Memorial Day

Give respect to whom respect is owed, honor to whom honor is owed (Romans 13:7, ESV).

I have a photograph of my great-great-great-great grandfather. He is posing in a Civil War military uniform with the initials “GAR” on his hat.  

The photograph has color. They didn’t have color film then, so they colored portions with pastels.

GAR (meaning Grand Army of the Republic) was an organization supporting former Union soldiers who fought in the Civil War. At the cemetery where I take weekly walks, there is a round section with a flagpole in the middle that is called the GAR Cemetery.

If you visit this cemetery just before Memorial Days, you will see each grave in the GAR Cemetery signified with a small American flag. A Boy Scout troop places the flags each year.

Memorial Day was originally called Decoration Day – started before the Civil War, when flags were placed on the graves of fallen soldiers. The practice became a national tradition during the Civil War with the grave of a fallen Civil War soldier decorated with flowers in Warrenton, Illinois, on June 3, 1861.

Decoration Day was honored by both the South and North. During the Civil War, over 850,000 soldiers were lost and Decoration Day became a time of mourning and healing for both sides.

The term Memorial Day began to be used in May 1882, but the name did not completely replace Decoration Day until after World War II. In 1968, Congress established Memorial Day as the last Monday in May.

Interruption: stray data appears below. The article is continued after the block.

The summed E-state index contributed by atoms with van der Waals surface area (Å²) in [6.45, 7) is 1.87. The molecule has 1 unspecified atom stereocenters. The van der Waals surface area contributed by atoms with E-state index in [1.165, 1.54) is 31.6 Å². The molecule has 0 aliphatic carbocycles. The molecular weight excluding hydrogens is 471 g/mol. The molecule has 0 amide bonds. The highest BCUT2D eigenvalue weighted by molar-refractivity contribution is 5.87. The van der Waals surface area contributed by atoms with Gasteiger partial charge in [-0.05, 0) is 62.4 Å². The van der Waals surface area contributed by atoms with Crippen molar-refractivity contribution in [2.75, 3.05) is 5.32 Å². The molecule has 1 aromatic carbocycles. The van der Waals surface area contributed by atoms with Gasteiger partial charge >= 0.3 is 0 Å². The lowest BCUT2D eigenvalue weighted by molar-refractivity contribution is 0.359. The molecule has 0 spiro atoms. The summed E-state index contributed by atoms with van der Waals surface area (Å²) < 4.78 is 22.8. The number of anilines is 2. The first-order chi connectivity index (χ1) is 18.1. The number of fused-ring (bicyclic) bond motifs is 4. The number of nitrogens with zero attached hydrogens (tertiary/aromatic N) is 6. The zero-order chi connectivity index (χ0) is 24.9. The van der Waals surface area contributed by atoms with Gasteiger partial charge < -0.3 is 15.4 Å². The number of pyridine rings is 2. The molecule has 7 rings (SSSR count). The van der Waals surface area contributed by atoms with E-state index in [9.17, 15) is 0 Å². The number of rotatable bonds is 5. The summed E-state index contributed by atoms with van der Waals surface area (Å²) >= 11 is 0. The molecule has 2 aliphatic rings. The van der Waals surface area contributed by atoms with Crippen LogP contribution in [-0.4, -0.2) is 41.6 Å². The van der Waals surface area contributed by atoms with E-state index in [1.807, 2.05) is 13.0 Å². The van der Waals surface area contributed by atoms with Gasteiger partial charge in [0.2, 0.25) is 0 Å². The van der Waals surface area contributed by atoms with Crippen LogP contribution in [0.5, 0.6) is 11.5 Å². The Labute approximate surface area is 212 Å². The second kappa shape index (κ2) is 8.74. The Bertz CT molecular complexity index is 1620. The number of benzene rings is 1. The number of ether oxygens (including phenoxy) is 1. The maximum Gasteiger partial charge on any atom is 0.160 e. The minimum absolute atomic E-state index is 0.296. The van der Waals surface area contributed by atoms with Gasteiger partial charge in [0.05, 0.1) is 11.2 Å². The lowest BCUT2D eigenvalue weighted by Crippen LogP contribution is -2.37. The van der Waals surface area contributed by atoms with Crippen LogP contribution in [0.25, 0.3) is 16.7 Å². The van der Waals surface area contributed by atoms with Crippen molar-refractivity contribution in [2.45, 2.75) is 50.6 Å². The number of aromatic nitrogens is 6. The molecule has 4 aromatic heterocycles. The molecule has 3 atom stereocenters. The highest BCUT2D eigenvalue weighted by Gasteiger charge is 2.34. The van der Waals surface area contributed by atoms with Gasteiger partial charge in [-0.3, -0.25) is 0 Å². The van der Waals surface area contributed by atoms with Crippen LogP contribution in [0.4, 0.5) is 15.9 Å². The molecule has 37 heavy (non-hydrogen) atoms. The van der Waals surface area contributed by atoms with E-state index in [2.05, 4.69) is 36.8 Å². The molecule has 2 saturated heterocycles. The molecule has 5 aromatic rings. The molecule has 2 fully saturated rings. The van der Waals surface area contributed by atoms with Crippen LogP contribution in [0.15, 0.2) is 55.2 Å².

And, yes, their reasoning included the idea of giving everyone a three-day weekend! Not surprisingly, one of the most popular decisions in the history of Congressional resolutions!

Congress also wanted our nation to pause and consider the sacrifices others have made in the past for the freedom that we have in the United States today.

Freedom has become a complicated today issue.

I’ve listened to media-types describe freedom in our country as built upon the subjugation of others. Words like “reparations” and “justice” enter the conversation. The complicated issues of today should not obscure the fact that the average age of a soldier in the Civil War was 25.

Young – too young to understand the issues of politics. They gave themselves for their understanding of freedom. I believe their sacrifice was for a just cause.  

I give them honor for their service.

Honor to… Isaac Barr, 4th Ohio Calvary.

Honor to… James Phillips, 69th Ohio Infantry.

Honor to… Oliver Thomas, 6th Pennsylvania Calvary.

Honor to… John Vermillion, 91st Ohio Infantry.

And honor to the rest of the soldiers in the GAR cemetery, and for those who lost their lives in other wars as well.